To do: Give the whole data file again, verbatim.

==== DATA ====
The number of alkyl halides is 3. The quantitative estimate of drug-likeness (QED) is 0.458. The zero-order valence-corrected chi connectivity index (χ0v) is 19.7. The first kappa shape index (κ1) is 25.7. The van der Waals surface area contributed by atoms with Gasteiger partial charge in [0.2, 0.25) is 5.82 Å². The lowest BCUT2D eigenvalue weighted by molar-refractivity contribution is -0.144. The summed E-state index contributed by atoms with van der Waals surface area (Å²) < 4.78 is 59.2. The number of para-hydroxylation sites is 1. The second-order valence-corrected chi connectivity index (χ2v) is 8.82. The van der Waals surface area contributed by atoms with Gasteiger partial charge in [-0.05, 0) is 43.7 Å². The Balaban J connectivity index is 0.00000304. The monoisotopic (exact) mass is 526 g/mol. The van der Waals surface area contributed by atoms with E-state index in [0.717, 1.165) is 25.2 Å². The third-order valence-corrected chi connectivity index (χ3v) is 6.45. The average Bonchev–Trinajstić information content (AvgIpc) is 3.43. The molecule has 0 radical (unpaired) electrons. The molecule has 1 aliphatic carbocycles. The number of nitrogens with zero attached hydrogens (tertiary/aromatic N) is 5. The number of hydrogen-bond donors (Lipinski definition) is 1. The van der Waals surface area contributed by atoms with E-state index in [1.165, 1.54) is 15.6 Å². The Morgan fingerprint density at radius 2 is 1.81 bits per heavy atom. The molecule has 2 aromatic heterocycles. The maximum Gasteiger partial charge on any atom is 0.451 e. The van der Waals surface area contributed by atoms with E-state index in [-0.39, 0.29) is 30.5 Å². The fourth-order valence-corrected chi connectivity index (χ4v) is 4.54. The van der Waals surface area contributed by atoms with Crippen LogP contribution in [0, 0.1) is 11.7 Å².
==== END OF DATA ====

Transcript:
The number of alkyl halides is 3. The quantitative estimate of drug-likeness (QED) is 0.458. The zero-order valence-corrected chi connectivity index (χ0v) is 19.7. The first kappa shape index (κ1) is 25.7. The van der Waals surface area contributed by atoms with Gasteiger partial charge in [0.2, 0.25) is 5.82 Å². The lowest BCUT2D eigenvalue weighted by molar-refractivity contribution is -0.144. The summed E-state index contributed by atoms with van der Waals surface area (Å²) < 4.78 is 59.2. The number of para-hydroxylation sites is 1. The second-order valence-corrected chi connectivity index (χ2v) is 8.82. The van der Waals surface area contributed by atoms with Gasteiger partial charge in [-0.05, 0) is 43.7 Å². The Balaban J connectivity index is 0.00000304. The monoisotopic (exact) mass is 526 g/mol. The van der Waals surface area contributed by atoms with E-state index in [0.717, 1.165) is 25.2 Å². The third-order valence-corrected chi connectivity index (χ3v) is 6.45. The average Bonchev–Trinajstić information content (AvgIpc) is 3.43. The molecule has 0 radical (unpaired) electrons. The molecule has 1 aliphatic carbocycles. The number of nitrogens with zero attached hydrogens (tertiary/aromatic N) is 5. The number of hydrogen-bond donors (Lipinski definition) is 1. The van der Waals surface area contributed by atoms with E-state index in [1.165, 1.54) is 15.6 Å². The Morgan fingerprint density at radius 2 is 1.81 bits per heavy atom. The molecule has 2 aromatic heterocycles. The maximum Gasteiger partial charge on any atom is 0.451 e. The van der Waals surface area contributed by atoms with E-state index in [-0.39, 0.29) is 30.5 Å². The fourth-order valence-corrected chi connectivity index (χ4v) is 4.54. The van der Waals surface area contributed by atoms with Crippen LogP contribution in [0, 0.1) is 11.7 Å².